Identity Although they are officially considered part of the Mongolian nationality, the small number of Khamnigan Mongols speak their own distinct language and have major cultural differences with other Mongolian groups. The Khamnigan Mongols have also never embraced Tibetan Buddhism.
History Little is known of the historical background of the Khamnigan Mongols. Their past has been intertwined with the Ewenki people for centuries. They have traded and intermarried with them for many generations. Today the two groups share many similar cultural traits.
Customs Khurund is a milk curd thickened in the sun until it dries into a hard, gray cheese. In the days of Genghis Khan a warrior would mix a lump of khurund with water and put it into his saddlebag. "By their motion in riding," wrote Marco Polo, "the contents are violently shaken, and a thin porridge is produced upon which they make their dinner."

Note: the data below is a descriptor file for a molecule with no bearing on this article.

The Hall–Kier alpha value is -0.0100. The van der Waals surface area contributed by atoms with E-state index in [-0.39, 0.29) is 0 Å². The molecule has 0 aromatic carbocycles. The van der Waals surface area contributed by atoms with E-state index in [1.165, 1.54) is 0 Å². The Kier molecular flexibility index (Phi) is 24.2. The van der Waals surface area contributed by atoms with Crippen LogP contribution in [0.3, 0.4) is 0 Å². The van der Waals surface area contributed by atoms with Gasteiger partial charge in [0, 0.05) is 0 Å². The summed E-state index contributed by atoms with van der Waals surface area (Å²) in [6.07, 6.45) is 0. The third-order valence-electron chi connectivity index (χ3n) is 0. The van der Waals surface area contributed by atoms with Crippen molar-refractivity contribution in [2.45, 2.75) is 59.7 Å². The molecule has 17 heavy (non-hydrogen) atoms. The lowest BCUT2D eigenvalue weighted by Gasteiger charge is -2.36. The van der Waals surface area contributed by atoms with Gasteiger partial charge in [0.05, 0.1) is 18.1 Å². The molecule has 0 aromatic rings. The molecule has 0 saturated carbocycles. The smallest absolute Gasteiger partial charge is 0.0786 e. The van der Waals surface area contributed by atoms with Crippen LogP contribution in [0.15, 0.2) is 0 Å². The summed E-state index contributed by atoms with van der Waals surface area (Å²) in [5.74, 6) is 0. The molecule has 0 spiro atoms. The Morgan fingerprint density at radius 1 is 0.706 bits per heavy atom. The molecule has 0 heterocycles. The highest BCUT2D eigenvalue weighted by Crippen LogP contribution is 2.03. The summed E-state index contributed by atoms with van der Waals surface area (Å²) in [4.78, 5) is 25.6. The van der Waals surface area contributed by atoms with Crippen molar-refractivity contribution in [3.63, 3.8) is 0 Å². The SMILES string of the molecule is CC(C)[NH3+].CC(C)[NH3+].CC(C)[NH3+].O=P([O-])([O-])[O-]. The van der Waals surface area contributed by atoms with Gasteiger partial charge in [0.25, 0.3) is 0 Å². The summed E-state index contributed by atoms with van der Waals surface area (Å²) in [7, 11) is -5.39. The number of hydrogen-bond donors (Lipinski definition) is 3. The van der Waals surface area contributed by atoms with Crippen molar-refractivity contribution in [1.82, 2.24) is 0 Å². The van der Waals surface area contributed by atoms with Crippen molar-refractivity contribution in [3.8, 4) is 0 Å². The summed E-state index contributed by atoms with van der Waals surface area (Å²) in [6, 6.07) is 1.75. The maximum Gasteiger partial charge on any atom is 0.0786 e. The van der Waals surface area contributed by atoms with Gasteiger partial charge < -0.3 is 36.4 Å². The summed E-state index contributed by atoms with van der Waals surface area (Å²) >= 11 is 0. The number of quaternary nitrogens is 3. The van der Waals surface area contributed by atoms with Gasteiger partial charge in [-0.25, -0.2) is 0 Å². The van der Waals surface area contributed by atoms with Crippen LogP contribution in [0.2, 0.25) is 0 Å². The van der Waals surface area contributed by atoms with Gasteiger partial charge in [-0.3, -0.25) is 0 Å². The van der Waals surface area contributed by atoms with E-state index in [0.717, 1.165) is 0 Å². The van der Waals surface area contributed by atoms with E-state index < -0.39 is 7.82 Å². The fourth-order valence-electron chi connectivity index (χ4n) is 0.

Religion Unlike most other Mongol groups, the Khamnigan Mongols have never adhered to Tibetan Buddhism. Their primary religion is shamanism. They worship the elements of nature, not unlike the Mongols at the time of Genghis Khan.
Christianity One missionary visiting the Khamnigan Mongols in 1995 revealed that there are no known Christians or churches among them. Some may have heard the gospel through the witness of the Ewenki, who number more than 100 Eastern Orthodox believers in China. Most Khamnigan Mongols in China, however, remain completely without knowledge of the person of Jesus Christ.
The Khamnigan Mongols are scattered across Siberia, Mongolia, and the Chen Baehru Banner of the Hulunbuir League in China's Inner Mongolia. All of these locations are in the Onin- Argun region of the Trans Baikalia. A 1993 study listed 1,600 Khamnigan Mongols in China. (Source: Operation China, 2000)